However, there was a challenge that battlefield commanders faced: how the assault force would overcome the bottleneck of two small strips of beach on the northwest shore guarded by fortified Japanese positions and surrounded by 8- to 15-foot jagged coral reefs. The situation was dicey at best, so the Marines turned to the Seabees and consulted with Captain Paul J. Halloran and Lieutenant W.G. McRae. The pair conceptualized the Doodlebug, an LVT (landing vehicle, tracked), to get past the coral reefs. They jerry-rigged the AMTRAK with large pieces of steel taken from Japanese sugar mills in Saipan and made a makeshift ladder that rested on the top.  

US Marines wading ashore on Tinian. Photo courtesy of National Archives.

On July 24, 2nd Marine Division feigned an assault on the southern part of Tinian Town by faking a landing in concert with several supporting battleships that hammered their battery defenses with artillery. Meanwhile, 4th Marine Division launched a full-on assault in the northwest, several Seabees fighting alongside to reach a reconnaissance point in preparation for the Doodlebugs launching from Saipan 3 miles away.   

Ten Doodlebugs arrived to the edge of the reef, attached hooks that secured tightly on the highest points of the cliffs, and reversed, leaving a ramp that stood as a bridge over the pointy obstacles. Ramp crews docked nearby and dropped their latches, releasing the full vehicular package of military firepower on the island.

In just over a week’s time, Tinian Island was largely secured despite a few skirmishes here and there. The ingenuity of the Seabees earned the praise of Admiral Raymond A. Spruance, who later described the invasion as “probably the most brilliantly conceived and executed amphibious operation in all of World War II.” Two months later, the Seabees transformed the island into the largest strategic air base in the world.

6. Operation “Crippled Chick”

Crew with ACB-1 working on emergency airstrip at Yo-Do Island, Wonson, Korea, in June 1952. Photo courtesy of the U.S. Navy Seabee Museum.

Anti-aircraft guns belonging to communist North Korea and China shot down an increasing number of American aviators in the spring of 1952. The USS LST 799, a refashioned helicopter landing ship, saved 24 pilots from the Sea of Japan. American ground forces were on the retreat, losing precious territory for the past two years — their only viable answer was from the air. As a result, Allied pilots conducted bombing runs daily on critical supply routes of North Korean positions but had no safe bail-out options if their plane became disabled.

The only two options at their disposal resulted in suffering, agony, or death: skip the plane into the enemy-controlled Bay of Wonsan and, if one survived, wait in frigid hypothermic waters until Navy destroyers came to their rescue — or crash into North Korea-controlled territory and risk being captured. The cost of losing any teammate weighed heavily on all, and on June 6, 1952, Operation “Crippled Chick” tasked Seabees with creating an emergency landing strip on the small island of Yo-Do, near the port city of Wonsan on the enemy-controlled harbor.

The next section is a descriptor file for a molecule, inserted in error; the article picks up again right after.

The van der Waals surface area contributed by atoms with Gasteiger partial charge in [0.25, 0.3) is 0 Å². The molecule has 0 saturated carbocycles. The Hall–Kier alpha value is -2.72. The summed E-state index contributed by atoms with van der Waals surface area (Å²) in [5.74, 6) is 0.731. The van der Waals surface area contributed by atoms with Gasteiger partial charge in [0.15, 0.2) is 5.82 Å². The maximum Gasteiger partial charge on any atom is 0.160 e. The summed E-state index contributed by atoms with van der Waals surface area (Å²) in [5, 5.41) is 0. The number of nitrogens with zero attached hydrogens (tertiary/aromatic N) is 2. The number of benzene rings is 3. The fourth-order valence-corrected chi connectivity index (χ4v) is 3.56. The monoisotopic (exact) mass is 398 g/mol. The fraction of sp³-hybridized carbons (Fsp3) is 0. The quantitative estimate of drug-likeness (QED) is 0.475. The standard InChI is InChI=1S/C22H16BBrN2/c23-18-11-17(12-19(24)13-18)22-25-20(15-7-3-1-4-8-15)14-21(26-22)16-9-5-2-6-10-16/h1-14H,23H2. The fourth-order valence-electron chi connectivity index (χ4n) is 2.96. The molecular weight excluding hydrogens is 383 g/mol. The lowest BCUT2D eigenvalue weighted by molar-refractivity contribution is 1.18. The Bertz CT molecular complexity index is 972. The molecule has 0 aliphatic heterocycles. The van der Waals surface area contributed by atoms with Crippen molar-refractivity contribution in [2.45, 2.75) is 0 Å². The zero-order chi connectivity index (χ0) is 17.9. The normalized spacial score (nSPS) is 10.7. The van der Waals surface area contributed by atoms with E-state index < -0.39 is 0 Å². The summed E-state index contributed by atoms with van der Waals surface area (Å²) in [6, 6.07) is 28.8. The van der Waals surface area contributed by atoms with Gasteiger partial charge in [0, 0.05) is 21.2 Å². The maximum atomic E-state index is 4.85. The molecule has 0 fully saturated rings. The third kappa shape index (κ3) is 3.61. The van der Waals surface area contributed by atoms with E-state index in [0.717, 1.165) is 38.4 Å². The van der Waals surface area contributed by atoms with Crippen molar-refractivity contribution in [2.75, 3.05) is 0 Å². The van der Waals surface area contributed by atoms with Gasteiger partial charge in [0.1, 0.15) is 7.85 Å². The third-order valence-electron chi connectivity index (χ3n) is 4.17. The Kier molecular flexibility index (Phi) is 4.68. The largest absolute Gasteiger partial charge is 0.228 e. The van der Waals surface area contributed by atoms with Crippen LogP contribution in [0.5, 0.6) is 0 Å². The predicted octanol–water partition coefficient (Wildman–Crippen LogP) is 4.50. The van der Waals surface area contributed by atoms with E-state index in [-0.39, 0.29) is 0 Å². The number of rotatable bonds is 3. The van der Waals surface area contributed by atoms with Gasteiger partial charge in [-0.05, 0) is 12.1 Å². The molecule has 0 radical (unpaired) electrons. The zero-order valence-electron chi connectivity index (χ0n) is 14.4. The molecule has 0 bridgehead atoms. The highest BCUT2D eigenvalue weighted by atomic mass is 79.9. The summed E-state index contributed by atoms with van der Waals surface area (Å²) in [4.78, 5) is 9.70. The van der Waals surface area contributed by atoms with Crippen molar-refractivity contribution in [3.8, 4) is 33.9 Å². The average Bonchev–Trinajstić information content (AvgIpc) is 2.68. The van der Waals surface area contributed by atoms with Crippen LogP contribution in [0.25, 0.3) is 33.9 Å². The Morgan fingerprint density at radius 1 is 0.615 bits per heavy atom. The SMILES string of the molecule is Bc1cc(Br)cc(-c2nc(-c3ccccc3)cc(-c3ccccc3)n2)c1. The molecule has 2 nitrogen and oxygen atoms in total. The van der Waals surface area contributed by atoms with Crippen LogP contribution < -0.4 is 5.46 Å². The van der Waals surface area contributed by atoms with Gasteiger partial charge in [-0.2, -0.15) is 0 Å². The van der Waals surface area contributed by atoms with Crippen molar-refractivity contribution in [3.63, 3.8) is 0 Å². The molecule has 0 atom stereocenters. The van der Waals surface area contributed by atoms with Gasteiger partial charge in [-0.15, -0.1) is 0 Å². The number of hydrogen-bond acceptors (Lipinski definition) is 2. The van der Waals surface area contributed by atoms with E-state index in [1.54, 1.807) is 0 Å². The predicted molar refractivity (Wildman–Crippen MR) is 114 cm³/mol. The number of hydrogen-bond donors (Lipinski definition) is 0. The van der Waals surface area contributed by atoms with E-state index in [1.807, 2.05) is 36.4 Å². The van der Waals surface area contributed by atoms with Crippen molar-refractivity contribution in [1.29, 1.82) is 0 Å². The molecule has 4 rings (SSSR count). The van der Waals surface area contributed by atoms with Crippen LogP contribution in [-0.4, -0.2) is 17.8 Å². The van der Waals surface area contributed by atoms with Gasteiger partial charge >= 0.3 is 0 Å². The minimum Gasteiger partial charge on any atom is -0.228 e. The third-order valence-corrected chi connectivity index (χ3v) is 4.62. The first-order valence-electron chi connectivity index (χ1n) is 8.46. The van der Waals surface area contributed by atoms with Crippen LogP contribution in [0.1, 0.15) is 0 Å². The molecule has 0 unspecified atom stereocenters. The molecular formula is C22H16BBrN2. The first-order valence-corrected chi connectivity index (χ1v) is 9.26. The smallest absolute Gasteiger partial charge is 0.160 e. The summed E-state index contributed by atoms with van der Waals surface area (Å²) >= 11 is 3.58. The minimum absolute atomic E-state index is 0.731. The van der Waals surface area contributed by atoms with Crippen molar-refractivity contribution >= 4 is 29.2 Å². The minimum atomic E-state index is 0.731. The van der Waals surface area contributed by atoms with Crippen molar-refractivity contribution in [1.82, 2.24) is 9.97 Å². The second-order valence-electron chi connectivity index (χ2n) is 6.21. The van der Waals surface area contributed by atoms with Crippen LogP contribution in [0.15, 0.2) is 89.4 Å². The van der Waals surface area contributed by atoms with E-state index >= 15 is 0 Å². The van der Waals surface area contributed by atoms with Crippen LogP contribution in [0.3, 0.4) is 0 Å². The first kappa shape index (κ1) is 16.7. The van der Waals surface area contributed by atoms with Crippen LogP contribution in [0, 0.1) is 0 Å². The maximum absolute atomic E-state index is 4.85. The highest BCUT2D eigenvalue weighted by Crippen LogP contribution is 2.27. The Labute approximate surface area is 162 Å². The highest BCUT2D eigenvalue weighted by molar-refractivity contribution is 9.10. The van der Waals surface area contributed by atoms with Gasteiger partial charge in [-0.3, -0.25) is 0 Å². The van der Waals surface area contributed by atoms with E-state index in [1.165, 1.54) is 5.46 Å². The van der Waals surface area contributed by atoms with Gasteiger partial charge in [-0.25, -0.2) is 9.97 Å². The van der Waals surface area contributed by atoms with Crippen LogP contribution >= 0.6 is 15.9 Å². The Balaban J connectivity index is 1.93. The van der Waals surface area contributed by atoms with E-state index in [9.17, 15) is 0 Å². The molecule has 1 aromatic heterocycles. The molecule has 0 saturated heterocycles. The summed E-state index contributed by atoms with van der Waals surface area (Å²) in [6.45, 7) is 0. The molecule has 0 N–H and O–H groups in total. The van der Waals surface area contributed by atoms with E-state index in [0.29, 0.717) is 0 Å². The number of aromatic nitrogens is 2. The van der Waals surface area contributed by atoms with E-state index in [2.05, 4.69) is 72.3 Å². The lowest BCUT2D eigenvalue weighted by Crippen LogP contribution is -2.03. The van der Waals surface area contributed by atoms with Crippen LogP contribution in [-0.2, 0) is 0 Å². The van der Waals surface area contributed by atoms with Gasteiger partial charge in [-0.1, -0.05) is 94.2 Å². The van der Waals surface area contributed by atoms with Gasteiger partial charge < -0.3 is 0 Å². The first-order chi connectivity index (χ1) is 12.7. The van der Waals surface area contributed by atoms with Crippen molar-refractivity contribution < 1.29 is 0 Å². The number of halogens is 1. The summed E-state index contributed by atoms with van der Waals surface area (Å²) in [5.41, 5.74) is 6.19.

Operation Crippled Chick crew, Korea, 1952, at Yo-Do Island, Wonsan, Korea. Photo courtesy of the U.S. Navy Seabee Museum.

Given a 45-day timeline, the Seabees worked tirelessly for 16 hours a day, often under fire by North Korean bombardments. Sixteen days later, the Seabees constructed a 2,400-foot runway and sent out the discreet call over the transmitter: “Steak for dinner.”

The coded message signaled all frantic Allied pilots in the area that the airbase was ready. Once the pilots landed safely, the Seabees would refit and refuel the planes if they were salvageable and send them on their way back to aircraft carriers and more risk-averse bases.

Editor’s note: A previous version of this article said the Seabees operated in the “jungles” of Korea. There are no significant jungles on the Korean Peninsula, so the article has been amended to say “hills” of Korea — a more accurate representation of their geography. 

Matt Fratus
Matt Fratus

Matt Fratus is a history staff writer for Coffee or Die. He prides himself on uncovering the most fascinating tales of history by sharing them through any means of engaging storytelling. He writes for his micro-blog @LateNightHistory on Instagram, where he shares the story behind the image. He is also the host of the Late Night History podcast. When not writing about history, Matt enjoys volunteering for One More Wave and rooting for Boston sports teams.